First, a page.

Despite often being a source of frustration to users, CAPTCHA has long been the “golden standard” to keep website form submissions relatively spam-free. Now, some privacy advocates are questioning whether CAPTCHA is still the best option.
A Brief History of CAPTCHA
CAPTCHA stands for “Completely Automated Public Turing test to tell Computers and Humans Apart”. It was introduced about 20 years ago as a tool to limit spam submissions to website forms. At first, users were asked to decipher letters and numbers from randomized distorted text. Next, came reCAPTCHA in which users were asked to translate images of real words and numbers from various archival sources – images that were naturally faded, distorted and blurry. But, as computer algorithms became “smarter”, the distorted images used by CAPTCHA lost their effectiveness in keeping bots out. This led to the creation of ”No Captcha reCAPTCHA” which utilized other user signals to determine if the website user was human. In most cases, actual users (humans) simply had to check a single box next to “I’m Human”. Finally, Google rolled out “invisible reCAPTCHA”. In its most recent version, reCAPTCHA v3 claims to use adaptive risk analysis to observe the user navigating through the site and compare their journey to the typical patterns of attackers. In most cases, users can progress through the site without clicking on any checkboxes or validation items. A webmaster can set specific rules on how to deal with users who have a high-risk score (those with actions that look spammy).A user with a high score may be asked to provide additional information or may need to correctly identify and click on a number of images (cars, streetlights, crosswalks, etc.).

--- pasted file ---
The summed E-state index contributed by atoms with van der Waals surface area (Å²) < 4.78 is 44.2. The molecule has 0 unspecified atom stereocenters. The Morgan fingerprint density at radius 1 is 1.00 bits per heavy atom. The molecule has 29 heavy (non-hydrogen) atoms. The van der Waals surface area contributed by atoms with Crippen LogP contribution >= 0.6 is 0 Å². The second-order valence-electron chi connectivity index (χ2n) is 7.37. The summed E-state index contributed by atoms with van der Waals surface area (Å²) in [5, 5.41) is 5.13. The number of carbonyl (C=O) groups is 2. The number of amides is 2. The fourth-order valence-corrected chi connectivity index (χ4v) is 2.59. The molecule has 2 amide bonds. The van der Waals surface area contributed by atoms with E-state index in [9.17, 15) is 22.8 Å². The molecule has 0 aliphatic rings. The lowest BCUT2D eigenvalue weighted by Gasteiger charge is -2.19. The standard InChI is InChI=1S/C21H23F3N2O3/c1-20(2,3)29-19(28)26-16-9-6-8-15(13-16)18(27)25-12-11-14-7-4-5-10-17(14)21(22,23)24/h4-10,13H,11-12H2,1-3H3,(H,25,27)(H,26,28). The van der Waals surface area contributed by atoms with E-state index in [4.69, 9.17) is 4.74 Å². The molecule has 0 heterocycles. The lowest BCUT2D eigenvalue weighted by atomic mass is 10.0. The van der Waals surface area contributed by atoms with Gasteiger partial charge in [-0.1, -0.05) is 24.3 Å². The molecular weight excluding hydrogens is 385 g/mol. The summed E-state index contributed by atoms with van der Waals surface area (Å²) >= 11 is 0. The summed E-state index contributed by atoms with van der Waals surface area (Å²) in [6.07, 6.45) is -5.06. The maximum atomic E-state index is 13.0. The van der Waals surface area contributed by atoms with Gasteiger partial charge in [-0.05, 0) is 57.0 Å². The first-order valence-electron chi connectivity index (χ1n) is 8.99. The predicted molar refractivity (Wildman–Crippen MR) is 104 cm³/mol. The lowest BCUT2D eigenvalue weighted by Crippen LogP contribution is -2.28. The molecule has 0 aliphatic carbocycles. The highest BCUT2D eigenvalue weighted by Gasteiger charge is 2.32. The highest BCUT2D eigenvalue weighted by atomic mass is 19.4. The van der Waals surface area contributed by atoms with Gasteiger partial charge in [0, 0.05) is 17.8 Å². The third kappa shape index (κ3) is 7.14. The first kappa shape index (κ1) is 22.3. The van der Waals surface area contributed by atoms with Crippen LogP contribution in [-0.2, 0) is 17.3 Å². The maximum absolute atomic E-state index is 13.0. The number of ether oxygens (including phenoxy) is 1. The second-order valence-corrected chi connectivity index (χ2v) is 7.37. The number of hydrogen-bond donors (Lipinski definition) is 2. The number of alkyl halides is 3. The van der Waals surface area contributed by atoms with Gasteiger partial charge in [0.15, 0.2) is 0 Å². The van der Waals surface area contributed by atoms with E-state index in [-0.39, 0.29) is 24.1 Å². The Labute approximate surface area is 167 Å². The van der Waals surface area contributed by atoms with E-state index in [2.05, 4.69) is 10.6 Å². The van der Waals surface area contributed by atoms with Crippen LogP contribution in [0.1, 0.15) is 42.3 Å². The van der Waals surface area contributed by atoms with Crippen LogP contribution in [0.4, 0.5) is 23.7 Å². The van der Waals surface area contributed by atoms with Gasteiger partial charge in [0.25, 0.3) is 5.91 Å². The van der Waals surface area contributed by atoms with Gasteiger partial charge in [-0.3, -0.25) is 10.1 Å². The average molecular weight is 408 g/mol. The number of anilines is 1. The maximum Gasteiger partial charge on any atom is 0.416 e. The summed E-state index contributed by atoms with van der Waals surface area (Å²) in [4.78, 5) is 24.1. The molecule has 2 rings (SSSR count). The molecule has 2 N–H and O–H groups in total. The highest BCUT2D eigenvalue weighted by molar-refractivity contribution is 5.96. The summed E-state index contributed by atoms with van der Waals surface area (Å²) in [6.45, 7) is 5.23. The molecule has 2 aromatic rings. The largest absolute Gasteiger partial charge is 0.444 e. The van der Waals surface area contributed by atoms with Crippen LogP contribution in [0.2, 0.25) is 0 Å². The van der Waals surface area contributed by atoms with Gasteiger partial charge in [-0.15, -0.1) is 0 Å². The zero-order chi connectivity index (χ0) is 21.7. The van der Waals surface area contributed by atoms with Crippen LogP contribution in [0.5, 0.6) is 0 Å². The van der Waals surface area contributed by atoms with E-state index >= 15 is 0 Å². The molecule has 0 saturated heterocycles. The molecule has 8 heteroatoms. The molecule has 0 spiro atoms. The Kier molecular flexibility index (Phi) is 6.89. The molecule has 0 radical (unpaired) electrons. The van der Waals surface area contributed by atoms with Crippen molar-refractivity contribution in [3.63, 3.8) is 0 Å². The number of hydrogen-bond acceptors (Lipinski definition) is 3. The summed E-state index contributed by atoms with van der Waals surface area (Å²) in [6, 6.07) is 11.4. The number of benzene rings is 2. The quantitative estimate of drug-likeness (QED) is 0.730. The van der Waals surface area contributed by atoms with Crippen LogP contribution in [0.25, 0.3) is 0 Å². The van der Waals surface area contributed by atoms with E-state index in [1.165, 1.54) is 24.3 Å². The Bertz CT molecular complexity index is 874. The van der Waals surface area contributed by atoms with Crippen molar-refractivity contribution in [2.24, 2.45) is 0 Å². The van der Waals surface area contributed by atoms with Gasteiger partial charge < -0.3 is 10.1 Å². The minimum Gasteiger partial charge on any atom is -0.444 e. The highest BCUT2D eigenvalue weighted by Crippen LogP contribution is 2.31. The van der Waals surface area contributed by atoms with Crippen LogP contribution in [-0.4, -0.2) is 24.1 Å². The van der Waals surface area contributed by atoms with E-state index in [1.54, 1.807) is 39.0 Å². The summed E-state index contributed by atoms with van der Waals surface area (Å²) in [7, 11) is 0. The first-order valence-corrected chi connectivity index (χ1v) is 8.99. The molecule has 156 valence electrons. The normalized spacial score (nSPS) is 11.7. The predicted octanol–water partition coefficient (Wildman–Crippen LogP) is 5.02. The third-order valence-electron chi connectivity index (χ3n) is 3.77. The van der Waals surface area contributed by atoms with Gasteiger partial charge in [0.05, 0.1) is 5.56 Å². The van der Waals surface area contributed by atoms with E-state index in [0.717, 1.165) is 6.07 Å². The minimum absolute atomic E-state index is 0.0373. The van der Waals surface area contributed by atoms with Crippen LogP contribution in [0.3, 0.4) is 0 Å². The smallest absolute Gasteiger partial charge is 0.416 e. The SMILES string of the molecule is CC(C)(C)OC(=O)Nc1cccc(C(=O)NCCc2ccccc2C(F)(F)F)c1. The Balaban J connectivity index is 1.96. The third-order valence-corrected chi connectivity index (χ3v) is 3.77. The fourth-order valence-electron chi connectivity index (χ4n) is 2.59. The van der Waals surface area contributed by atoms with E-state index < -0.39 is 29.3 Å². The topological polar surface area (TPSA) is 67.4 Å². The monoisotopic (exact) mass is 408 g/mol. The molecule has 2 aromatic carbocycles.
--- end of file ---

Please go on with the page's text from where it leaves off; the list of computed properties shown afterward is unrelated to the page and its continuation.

Privacy And Profiling
Some researchers are concerned about the privacy implications of Google’s most recent version of reCAPTCHA. For example, for users who are signed into a Google account, Google will have a record of every page they visited on sites employing this latest version of reCAPTCHA.
Another potential cause for concern among security-sensitive customers is that some CAPTCHA services may be used for website profiling. The non-personafiable data that CAPTCHA services have access to (e.g. site visitor location, number of site sessions, relative popularity of one site over another) is valuable intelligence that could be used to infer data trends.
As bots continue to evolve, no solution will block 100% of spam submissions. The best solution is one that provides a good user experience while respecting and protecting user data. There are some services, like MTCAPTCHA, that anonymize user IP addresses and do not sell or share customer data. Another option to thwart bot submissions is to use a “honeypot” consisting of a field that is hidden to users but “visible” in the code to bots. If a bot cannot differentiate the field from the others on the form, it will fill it out and the submission can be tagged as spam.
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